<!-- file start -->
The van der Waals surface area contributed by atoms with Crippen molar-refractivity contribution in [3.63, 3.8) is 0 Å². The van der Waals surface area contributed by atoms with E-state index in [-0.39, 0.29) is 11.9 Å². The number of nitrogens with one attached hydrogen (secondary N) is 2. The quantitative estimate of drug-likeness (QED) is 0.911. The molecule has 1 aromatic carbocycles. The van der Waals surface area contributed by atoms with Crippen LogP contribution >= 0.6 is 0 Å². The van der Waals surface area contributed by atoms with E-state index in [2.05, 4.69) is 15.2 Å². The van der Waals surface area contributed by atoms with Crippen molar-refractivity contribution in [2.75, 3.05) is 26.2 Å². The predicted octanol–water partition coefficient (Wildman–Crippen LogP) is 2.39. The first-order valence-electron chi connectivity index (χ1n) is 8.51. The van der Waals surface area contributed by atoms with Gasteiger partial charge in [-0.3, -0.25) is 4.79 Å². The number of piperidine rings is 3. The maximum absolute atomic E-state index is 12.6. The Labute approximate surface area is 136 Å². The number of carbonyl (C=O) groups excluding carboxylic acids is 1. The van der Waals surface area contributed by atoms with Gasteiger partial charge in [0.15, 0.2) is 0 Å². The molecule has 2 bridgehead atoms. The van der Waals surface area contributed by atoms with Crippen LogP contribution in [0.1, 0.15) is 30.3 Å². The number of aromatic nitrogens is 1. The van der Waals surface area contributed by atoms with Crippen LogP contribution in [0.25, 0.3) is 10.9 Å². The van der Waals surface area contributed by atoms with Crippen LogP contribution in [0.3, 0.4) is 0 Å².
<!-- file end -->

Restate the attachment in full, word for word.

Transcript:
The van der Waals surface area contributed by atoms with Crippen molar-refractivity contribution in [3.63, 3.8) is 0 Å². The van der Waals surface area contributed by atoms with E-state index in [-0.39, 0.29) is 11.9 Å². The number of nitrogens with one attached hydrogen (secondary N) is 2. The quantitative estimate of drug-likeness (QED) is 0.911. The molecule has 1 aromatic carbocycles. The van der Waals surface area contributed by atoms with Crippen LogP contribution >= 0.6 is 0 Å². The van der Waals surface area contributed by atoms with E-state index in [2.05, 4.69) is 15.2 Å². The van der Waals surface area contributed by atoms with Crippen molar-refractivity contribution in [2.75, 3.05) is 26.2 Å². The predicted octanol–water partition coefficient (Wildman–Crippen LogP) is 2.39. The first-order valence-electron chi connectivity index (χ1n) is 8.51. The van der Waals surface area contributed by atoms with Gasteiger partial charge in [-0.3, -0.25) is 4.79 Å². The number of piperidine rings is 3. The maximum absolute atomic E-state index is 12.6. The Labute approximate surface area is 136 Å². The number of carbonyl (C=O) groups excluding carboxylic acids is 1. The van der Waals surface area contributed by atoms with Gasteiger partial charge in [0.15, 0.2) is 0 Å². The molecule has 2 bridgehead atoms. The van der Waals surface area contributed by atoms with Crippen LogP contribution in [0.1, 0.15) is 30.3 Å². The number of aromatic nitrogens is 1. The van der Waals surface area contributed by atoms with Crippen LogP contribution in [0.25, 0.3) is 10.9 Å². The van der Waals surface area contributed by atoms with Crippen LogP contribution in [0.3, 0.4) is 0 Å².